March 14, 2008
David Mamet, the terse and edgy playwright recently celebrating the deposit of his archives with the University of Texas, undergoes, or at least publicly registers, a change in his political perspective, or self-identification. How encouraging! As he had said to an admiring student, "politics is not difficult to understand -- the only things you need are literacy and a brain." The Daily Texan appears not to have weighed in on the latest developments.
J. Budziszewski, also from these parts,
offers a satisfyingly gentle and muscular [as per Diogenes] analysis of Nature, second nature, and how we cooperate, but do not -- cannot -- independently effect our own moral improvement.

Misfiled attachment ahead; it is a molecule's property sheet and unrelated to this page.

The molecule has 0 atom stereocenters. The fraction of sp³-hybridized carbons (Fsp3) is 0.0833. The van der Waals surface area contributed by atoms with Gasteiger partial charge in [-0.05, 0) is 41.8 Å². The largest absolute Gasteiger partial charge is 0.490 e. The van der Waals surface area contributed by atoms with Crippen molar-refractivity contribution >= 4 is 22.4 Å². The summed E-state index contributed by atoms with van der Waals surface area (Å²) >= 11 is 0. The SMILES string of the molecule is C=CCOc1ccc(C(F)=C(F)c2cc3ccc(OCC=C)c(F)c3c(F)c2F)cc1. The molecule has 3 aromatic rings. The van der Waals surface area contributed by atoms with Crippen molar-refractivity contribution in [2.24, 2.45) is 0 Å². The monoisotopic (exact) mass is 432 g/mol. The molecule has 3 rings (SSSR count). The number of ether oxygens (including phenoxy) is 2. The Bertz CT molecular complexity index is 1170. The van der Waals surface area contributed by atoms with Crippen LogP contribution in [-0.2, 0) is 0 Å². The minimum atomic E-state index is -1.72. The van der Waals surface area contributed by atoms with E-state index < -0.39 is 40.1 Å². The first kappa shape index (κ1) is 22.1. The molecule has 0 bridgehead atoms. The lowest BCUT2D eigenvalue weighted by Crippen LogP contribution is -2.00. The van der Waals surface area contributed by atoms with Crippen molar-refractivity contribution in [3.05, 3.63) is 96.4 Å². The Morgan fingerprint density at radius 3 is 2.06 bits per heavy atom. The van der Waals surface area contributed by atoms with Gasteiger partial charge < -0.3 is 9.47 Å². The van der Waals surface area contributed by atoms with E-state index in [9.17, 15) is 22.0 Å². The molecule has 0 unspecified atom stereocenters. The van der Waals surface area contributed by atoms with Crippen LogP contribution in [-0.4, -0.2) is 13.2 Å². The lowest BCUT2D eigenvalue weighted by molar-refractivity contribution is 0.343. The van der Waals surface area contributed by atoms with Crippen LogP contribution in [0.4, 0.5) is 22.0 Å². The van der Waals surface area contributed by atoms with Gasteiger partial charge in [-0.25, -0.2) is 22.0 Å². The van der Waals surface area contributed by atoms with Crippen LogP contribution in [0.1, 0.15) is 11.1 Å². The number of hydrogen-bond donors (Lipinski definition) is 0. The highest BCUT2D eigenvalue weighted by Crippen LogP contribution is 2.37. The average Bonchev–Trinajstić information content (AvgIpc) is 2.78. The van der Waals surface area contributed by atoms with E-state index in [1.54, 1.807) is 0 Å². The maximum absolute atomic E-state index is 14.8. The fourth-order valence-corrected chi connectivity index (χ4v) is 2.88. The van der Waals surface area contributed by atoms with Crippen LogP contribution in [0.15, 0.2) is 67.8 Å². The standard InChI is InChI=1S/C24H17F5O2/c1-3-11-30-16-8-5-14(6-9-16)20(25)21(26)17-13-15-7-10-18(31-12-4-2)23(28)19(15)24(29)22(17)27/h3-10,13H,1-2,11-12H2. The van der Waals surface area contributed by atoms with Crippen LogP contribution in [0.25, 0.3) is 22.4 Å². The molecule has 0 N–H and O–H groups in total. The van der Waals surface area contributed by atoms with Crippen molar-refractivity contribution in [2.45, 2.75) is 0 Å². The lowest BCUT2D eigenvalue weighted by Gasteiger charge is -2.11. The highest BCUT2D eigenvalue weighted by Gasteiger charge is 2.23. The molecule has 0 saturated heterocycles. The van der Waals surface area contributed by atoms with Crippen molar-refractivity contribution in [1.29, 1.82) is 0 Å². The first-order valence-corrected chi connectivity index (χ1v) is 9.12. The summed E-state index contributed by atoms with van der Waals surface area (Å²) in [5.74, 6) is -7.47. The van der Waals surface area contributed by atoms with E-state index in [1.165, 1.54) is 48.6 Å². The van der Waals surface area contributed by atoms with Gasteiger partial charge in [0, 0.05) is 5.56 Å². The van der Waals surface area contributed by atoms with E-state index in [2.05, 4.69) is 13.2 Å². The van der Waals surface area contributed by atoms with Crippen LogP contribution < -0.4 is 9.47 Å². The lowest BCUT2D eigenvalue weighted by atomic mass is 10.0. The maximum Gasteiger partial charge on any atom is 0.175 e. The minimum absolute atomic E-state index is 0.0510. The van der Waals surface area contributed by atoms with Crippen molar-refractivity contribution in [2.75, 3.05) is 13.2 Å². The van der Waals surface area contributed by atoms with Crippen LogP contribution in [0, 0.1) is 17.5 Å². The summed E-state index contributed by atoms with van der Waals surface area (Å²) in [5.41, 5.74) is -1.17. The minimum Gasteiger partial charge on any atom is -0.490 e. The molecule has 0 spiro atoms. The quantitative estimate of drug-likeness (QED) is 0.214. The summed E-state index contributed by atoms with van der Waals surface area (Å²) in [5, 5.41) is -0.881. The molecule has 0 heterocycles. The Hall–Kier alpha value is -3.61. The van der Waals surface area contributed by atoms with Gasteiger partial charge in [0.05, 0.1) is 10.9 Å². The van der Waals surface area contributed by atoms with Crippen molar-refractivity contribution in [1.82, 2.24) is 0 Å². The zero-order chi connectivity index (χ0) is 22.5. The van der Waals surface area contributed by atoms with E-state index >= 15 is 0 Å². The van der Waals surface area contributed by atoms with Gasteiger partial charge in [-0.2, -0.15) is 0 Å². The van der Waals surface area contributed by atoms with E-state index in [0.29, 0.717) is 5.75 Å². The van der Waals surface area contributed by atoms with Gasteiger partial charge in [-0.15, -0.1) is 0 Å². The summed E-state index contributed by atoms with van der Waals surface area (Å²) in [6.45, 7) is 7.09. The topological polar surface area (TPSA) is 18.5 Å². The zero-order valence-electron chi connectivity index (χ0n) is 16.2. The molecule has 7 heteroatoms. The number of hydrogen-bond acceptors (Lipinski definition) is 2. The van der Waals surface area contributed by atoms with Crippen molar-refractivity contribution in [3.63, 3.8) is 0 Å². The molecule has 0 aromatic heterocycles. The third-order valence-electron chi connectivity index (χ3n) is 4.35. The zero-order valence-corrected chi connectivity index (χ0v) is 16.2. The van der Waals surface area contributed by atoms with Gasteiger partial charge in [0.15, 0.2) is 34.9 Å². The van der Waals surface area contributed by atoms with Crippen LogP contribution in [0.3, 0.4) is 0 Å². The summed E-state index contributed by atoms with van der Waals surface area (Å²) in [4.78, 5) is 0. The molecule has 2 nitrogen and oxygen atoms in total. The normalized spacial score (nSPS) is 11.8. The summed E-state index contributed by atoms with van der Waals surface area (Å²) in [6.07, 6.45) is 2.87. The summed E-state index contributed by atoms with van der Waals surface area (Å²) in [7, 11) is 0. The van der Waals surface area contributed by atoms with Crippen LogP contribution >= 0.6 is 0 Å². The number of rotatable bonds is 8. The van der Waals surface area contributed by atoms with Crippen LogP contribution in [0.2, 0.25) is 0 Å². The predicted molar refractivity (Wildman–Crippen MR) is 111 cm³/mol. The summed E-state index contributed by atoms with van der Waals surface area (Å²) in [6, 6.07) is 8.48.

Change of heart, then, is always a possibility. The difficulty is that moral reform is not simply a process of adding good qualities and subtracting bad ones. ... Aristotle wasn't wrong about the inclination to virtue; we really are attracted to it. What he overlooked was the difficulty of following this inclination, and the countervailing inclination to vice. Real moral development labors under terrible burdens and paradoxes.
For those with ears to "hear," read it.
As Dante wrote, now our minds are smoke, but some day that smoke will be fire.